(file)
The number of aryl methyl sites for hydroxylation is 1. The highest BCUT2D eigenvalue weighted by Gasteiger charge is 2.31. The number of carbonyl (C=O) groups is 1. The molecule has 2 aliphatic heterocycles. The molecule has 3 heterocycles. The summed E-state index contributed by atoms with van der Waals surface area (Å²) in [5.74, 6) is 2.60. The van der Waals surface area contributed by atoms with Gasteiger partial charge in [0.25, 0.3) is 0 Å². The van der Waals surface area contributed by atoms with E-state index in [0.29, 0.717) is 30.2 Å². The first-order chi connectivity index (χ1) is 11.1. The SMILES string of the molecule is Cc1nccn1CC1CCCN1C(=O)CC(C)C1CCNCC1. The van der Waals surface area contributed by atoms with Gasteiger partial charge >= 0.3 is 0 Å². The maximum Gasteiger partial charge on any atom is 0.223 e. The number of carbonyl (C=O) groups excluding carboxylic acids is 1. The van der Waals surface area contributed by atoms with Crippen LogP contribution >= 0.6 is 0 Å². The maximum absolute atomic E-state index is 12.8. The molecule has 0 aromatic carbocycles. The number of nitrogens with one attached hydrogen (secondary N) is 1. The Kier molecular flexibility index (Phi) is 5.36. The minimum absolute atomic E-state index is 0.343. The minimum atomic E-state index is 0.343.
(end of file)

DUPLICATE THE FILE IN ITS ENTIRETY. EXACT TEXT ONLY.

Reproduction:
The number of aryl methyl sites for hydroxylation is 1. The highest BCUT2D eigenvalue weighted by Gasteiger charge is 2.31. The number of carbonyl (C=O) groups is 1. The molecule has 2 aliphatic heterocycles. The molecule has 3 heterocycles. The summed E-state index contributed by atoms with van der Waals surface area (Å²) in [5.74, 6) is 2.60. The van der Waals surface area contributed by atoms with Gasteiger partial charge in [0.25, 0.3) is 0 Å². The van der Waals surface area contributed by atoms with E-state index in [0.29, 0.717) is 30.2 Å². The first-order chi connectivity index (χ1) is 11.1. The SMILES string of the molecule is Cc1nccn1CC1CCCN1C(=O)CC(C)C1CCNCC1. The van der Waals surface area contributed by atoms with Gasteiger partial charge >= 0.3 is 0 Å². The maximum Gasteiger partial charge on any atom is 0.223 e. The number of carbonyl (C=O) groups excluding carboxylic acids is 1. The van der Waals surface area contributed by atoms with Crippen LogP contribution >= 0.6 is 0 Å². The maximum absolute atomic E-state index is 12.8. The molecule has 0 aromatic carbocycles. The number of nitrogens with one attached hydrogen (secondary N) is 1. The Kier molecular flexibility index (Phi) is 5.36. The minimum absolute atomic E-state index is 0.343. The minimum atomic E-state index is 0.343.